From Waste in Landfills to A Raw Material in Papermaking: The Success Story of Recovered Cellulose Pulp
How to prevent paper liner residues from ending up in landfills? Materials In Works (MIW), a start-up based in Malaysia, lends a hand in combating global warming and environmental pollution, as it reinvents residual paper liner from the label packaging industry as recovered cellulose pulp.
About Materials In Works
Materials In Works executes several upcycling projects in the ASEAN region. With their innovative solution for residual paper liner which aims to tackle major challenges of our time associated with landfills and greenhouse gases, the Malaysia-based start-up has gained acknowledgment from the United Nations in achieving the Sustainable Development Goals, such as SDG 9 (Industry, Innovation and Infrastructure), SDG 12 (Responsible Production and Consumption), and SDG 13 (Climate Action).
On top of that, MIW has followed the call from ISC3 which is searching for innovations in the field of “Sustainable Chemistry and Waste: Prevention, Valorisation & Management” taking aspects such as reducing environmental impact and substitution of essential product ingredients hindering recycling into account. As a result, the start-up with a tech-based solution for residual paper liner has been nominated as one of the finalists of the ISC3 Innovation Challenge 2022 and has also been crowned as the ISC3 Start-up of November 2022.
A Glance into The Crystal Ball: A More Sustainable Label Packaging Industry
Tons of paper liner residues are produced by the label packaging sector as an unused by-product day by day. These so-called by-products happen to end up in landfills since that is the only way they can be disposed of. The alarming problem raised awareness and accelerated the change towards a more sustainable label packaging industry, as John Ooi, Co-founder and Technical Director of MIW describes:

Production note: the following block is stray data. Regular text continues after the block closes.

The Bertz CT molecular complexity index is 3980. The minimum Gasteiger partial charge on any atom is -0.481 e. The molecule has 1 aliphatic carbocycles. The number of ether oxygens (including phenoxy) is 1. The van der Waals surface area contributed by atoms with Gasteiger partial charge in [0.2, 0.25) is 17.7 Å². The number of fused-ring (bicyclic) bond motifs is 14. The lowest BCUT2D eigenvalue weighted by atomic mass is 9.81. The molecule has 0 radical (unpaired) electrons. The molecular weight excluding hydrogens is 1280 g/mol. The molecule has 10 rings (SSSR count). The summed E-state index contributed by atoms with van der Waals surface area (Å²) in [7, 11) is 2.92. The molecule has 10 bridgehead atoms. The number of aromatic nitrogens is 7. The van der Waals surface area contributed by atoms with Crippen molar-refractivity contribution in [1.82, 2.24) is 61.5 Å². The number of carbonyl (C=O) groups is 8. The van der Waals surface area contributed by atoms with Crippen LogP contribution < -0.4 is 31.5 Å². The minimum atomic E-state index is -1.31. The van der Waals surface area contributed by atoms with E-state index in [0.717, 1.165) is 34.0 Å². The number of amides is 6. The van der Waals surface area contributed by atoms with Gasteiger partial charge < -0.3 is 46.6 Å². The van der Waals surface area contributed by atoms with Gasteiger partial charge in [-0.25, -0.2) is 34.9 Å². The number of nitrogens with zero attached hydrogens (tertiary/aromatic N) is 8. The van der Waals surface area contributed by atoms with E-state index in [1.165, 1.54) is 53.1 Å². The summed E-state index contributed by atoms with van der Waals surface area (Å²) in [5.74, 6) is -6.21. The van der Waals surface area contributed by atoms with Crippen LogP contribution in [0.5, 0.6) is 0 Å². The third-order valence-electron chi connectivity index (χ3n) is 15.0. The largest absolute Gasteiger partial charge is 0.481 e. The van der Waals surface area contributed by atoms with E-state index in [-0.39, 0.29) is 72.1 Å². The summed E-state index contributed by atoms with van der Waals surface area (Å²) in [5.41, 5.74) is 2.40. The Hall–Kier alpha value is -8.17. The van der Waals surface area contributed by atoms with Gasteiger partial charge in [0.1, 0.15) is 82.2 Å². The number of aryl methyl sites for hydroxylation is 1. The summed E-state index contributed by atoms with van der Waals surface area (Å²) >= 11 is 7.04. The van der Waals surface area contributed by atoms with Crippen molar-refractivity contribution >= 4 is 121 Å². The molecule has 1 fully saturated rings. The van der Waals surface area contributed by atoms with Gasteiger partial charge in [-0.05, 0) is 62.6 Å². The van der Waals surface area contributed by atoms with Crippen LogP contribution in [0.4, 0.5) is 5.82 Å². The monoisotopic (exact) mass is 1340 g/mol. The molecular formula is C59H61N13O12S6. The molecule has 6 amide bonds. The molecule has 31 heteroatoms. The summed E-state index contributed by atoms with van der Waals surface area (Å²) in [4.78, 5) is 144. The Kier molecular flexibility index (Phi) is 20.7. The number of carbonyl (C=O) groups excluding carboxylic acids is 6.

“In Malaysia, 2.97kt of paper waste is sent to landfills every day. This could fill Petronas Twin Towers, the Malayan landmark skyscrapers, in 45 days! This has resulted in more GHG emissions, pollution and scarcity of land to accommodate an ever-increasing demand for space for landfill construction.”
To put it simply: A group of enthusiastic packaging material experts joined hands and thus, the idea was born: a tech-based solution that recovers cellulose from paper liner residues. So as to achieve zero waste, this cellulose can be recycled and used as a raw material to produce paper products once again. The team, which comprises John Ooi and Dr. Leh Cheu Peng, Technical Advisor and Professor at University Sains Malaysia, aims to cooperate with renowned machine suppliers to develop upcycling solutions. Under the motto: “Think Circular, Less is More”, they strive for upcycling hard-to-recycle items for higher resource efficiency, less waste and lower negative impact on the environment. As part of the INDUSTRIAL SYMBIOSIS Program, Material in Works advocates sustainability together with its industry partners and public universities.
Recovered Cellulose Pulp: A Circular Economy within Sight
Mr. Ooi points out:
“Over ninety percent of paper liners is made up of the complex sugar cellulose and has close to zero percent of lignin content which make it a very valuable source of material for making premium paper products, such as tissue papers, specialty papers and food packaging. Not to mention that it took 50 years to grow the trees which were used as an industrial feedstock for these paper liners.”
In other words, the start-up is redirecting the purpose for unused by-products and proposes a circular solution which is also a win-win situation for not only the environment but also the paper products manufacturers. Malaysia is well-known for importing pulp raw materials. Its effects reflect in price: The stakes are high for industry players, as the pulp price is often subjected to fluctuations.
With reference to it, MIW concentrates on post-industrial waste from the packaging industry that is disposed of in landfills nowadays. With the invention of recovered cellulose pulp, which can be put into use in making specialty papers, tissues, food packaging and more in the industry, Materials In Works will have positive impacts on the environment: saving 54,600 trees from being cut down per year resulting in reducing CO2 emissions compared to conventional landfill disposal methods for instance.
Once the waste is converted into raw material, it will get into the hands of manufacturers who produce the end product and will thereby complete the upcycling journey. These end products might transform into A4 copier paper, tissue paper, food packaging etc.
As supporters of creative ideas and different approaches in relevant interdisciplinary technologies conceived by start-ups as well as the young generation, drupa is exucited about the future innovations that will embrace the circular economy: a topic that will also be discussed at drupa 2024.
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